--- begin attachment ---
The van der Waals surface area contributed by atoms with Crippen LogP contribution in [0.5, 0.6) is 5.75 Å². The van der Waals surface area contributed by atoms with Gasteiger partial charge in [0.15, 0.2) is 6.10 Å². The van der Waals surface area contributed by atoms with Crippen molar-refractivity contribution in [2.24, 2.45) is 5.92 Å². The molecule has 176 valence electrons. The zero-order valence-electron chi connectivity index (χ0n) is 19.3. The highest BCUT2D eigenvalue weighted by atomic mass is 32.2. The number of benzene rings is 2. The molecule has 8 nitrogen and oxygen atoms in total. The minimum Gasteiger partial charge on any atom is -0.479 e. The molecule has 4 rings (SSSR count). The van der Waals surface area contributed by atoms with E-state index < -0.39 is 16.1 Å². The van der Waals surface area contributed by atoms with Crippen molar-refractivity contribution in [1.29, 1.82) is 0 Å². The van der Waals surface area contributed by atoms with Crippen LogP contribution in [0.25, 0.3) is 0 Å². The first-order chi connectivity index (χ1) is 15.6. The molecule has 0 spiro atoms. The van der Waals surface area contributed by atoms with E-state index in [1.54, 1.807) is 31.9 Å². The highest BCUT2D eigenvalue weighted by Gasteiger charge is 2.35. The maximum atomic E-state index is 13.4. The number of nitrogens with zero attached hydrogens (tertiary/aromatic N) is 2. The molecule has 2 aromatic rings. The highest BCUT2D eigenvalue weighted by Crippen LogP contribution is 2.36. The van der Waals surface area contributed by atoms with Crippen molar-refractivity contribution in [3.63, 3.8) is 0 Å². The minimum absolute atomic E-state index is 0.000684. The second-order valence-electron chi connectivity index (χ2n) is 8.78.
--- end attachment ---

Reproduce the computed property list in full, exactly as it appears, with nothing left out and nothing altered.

The van der Waals surface area contributed by atoms with Crippen LogP contribution in [0.5, 0.6) is 5.75 Å². The van der Waals surface area contributed by atoms with Gasteiger partial charge in [0.15, 0.2) is 6.10 Å². The van der Waals surface area contributed by atoms with Crippen molar-refractivity contribution in [2.24, 2.45) is 5.92 Å². The molecule has 176 valence electrons. The zero-order valence-electron chi connectivity index (χ0n) is 19.3. The highest BCUT2D eigenvalue weighted by atomic mass is 32.2. The number of benzene rings is 2. The molecule has 8 nitrogen and oxygen atoms in total. The minimum Gasteiger partial charge on any atom is -0.479 e. The molecule has 4 rings (SSSR count). The van der Waals surface area contributed by atoms with E-state index < -0.39 is 16.1 Å². The van der Waals surface area contributed by atoms with Crippen molar-refractivity contribution in [1.29, 1.82) is 0 Å². The van der Waals surface area contributed by atoms with Crippen LogP contribution in [0.25, 0.3) is 0 Å². The first-order chi connectivity index (χ1) is 15.6. The molecule has 0 spiro atoms. The van der Waals surface area contributed by atoms with E-state index in [1.54, 1.807) is 31.9 Å². The highest BCUT2D eigenvalue weighted by Gasteiger charge is 2.35. The maximum atomic E-state index is 13.4. The number of nitrogens with zero attached hydrogens (tertiary/aromatic N) is 2. The molecule has 2 aromatic rings. The highest BCUT2D eigenvalue weighted by Crippen LogP contribution is 2.36. The van der Waals surface area contributed by atoms with Crippen molar-refractivity contribution in [3.63, 3.8) is 0 Å². The minimum absolute atomic E-state index is 0.000684. The second-order valence-electron chi connectivity index (χ2n) is 8.78.